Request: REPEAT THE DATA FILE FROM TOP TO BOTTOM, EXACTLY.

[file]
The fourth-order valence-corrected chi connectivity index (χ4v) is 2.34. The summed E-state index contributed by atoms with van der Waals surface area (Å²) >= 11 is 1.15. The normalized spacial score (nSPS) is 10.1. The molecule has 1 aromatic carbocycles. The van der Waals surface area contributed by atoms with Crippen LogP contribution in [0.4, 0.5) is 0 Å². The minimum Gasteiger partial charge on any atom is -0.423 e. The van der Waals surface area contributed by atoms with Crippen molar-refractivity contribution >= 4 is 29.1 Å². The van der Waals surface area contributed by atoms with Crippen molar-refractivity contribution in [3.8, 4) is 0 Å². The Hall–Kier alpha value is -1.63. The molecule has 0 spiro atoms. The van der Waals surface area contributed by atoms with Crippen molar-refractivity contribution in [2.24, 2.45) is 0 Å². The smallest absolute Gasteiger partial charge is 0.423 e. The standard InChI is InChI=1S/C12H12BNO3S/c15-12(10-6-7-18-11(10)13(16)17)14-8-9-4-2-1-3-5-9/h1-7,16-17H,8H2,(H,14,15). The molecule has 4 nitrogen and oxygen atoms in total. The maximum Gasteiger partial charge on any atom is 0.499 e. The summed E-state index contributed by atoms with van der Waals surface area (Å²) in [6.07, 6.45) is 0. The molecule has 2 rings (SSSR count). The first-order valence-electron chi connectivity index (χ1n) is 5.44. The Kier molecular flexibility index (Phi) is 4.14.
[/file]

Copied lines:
The fourth-order valence-corrected chi connectivity index (χ4v) is 2.34. The summed E-state index contributed by atoms with van der Waals surface area (Å²) >= 11 is 1.15. The normalized spacial score (nSPS) is 10.1. The molecule has 1 aromatic carbocycles. The van der Waals surface area contributed by atoms with Crippen LogP contribution in [0.4, 0.5) is 0 Å². The minimum Gasteiger partial charge on any atom is -0.423 e. The van der Waals surface area contributed by atoms with Crippen molar-refractivity contribution >= 4 is 29.1 Å². The van der Waals surface area contributed by atoms with Crippen molar-refractivity contribution in [3.8, 4) is 0 Å². The Hall–Kier alpha value is -1.63. The molecule has 0 spiro atoms. The van der Waals surface area contributed by atoms with Crippen molar-refractivity contribution in [2.24, 2.45) is 0 Å². The smallest absolute Gasteiger partial charge is 0.423 e. The standard InChI is InChI=1S/C12H12BNO3S/c15-12(10-6-7-18-11(10)13(16)17)14-8-9-4-2-1-3-5-9/h1-7,16-17H,8H2,(H,14,15). The molecule has 4 nitrogen and oxygen atoms in total. The maximum Gasteiger partial charge on any atom is 0.499 e. The summed E-state index contributed by atoms with van der Waals surface area (Å²) in [6.07, 6.45) is 0. The molecule has 2 rings (SSSR count). The first-order valence-electron chi connectivity index (χ1n) is 5.44. The Kier molecular flexibility index (Phi) is 4.14.